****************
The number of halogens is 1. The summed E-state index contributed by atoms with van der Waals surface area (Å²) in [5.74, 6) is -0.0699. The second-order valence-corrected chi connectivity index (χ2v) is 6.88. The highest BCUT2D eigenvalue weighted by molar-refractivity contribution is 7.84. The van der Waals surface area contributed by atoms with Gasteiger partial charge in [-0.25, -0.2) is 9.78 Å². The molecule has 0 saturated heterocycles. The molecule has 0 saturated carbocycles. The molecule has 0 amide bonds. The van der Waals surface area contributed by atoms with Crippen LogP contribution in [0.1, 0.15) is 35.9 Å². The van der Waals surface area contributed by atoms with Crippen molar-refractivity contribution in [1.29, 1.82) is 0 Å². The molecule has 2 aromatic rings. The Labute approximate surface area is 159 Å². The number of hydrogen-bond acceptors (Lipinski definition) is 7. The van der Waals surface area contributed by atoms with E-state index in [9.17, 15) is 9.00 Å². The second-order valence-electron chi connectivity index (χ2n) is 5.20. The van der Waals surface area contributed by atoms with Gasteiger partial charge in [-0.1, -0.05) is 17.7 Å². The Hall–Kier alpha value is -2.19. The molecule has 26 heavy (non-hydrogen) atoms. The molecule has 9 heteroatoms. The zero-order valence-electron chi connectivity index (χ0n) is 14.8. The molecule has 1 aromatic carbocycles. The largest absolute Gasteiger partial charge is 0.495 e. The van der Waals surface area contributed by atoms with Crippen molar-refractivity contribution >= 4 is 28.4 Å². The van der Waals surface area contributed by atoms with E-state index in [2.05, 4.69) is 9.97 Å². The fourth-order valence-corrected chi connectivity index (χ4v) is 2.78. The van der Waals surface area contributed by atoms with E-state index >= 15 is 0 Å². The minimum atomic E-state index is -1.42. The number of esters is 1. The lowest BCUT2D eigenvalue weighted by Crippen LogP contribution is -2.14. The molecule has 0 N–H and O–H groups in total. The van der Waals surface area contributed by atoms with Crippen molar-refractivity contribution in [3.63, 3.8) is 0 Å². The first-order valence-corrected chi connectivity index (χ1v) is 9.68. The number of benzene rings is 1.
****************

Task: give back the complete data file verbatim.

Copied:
The number of halogens is 1. The summed E-state index contributed by atoms with van der Waals surface area (Å²) in [5.74, 6) is -0.0699. The second-order valence-corrected chi connectivity index (χ2v) is 6.88. The highest BCUT2D eigenvalue weighted by molar-refractivity contribution is 7.84. The van der Waals surface area contributed by atoms with Gasteiger partial charge in [-0.25, -0.2) is 9.78 Å². The molecule has 0 saturated heterocycles. The molecule has 0 saturated carbocycles. The molecule has 0 amide bonds. The van der Waals surface area contributed by atoms with Crippen LogP contribution in [0.1, 0.15) is 35.9 Å². The van der Waals surface area contributed by atoms with Crippen molar-refractivity contribution in [1.29, 1.82) is 0 Å². The molecule has 2 aromatic rings. The Labute approximate surface area is 159 Å². The number of hydrogen-bond acceptors (Lipinski definition) is 7. The van der Waals surface area contributed by atoms with E-state index in [9.17, 15) is 9.00 Å². The second-order valence-electron chi connectivity index (χ2n) is 5.20. The van der Waals surface area contributed by atoms with Gasteiger partial charge in [-0.1, -0.05) is 17.7 Å². The Hall–Kier alpha value is -2.19. The molecule has 26 heavy (non-hydrogen) atoms. The molecule has 9 heteroatoms. The zero-order valence-electron chi connectivity index (χ0n) is 14.8. The molecule has 1 aromatic carbocycles. The largest absolute Gasteiger partial charge is 0.495 e. The van der Waals surface area contributed by atoms with Crippen molar-refractivity contribution >= 4 is 28.4 Å². The van der Waals surface area contributed by atoms with E-state index in [2.05, 4.69) is 9.97 Å². The fourth-order valence-corrected chi connectivity index (χ4v) is 2.78. The van der Waals surface area contributed by atoms with E-state index >= 15 is 0 Å². The minimum atomic E-state index is -1.42. The number of esters is 1. The lowest BCUT2D eigenvalue weighted by Crippen LogP contribution is -2.14. The molecule has 0 N–H and O–H groups in total. The van der Waals surface area contributed by atoms with Crippen molar-refractivity contribution in [3.63, 3.8) is 0 Å². The first-order valence-corrected chi connectivity index (χ1v) is 9.68. The number of benzene rings is 1.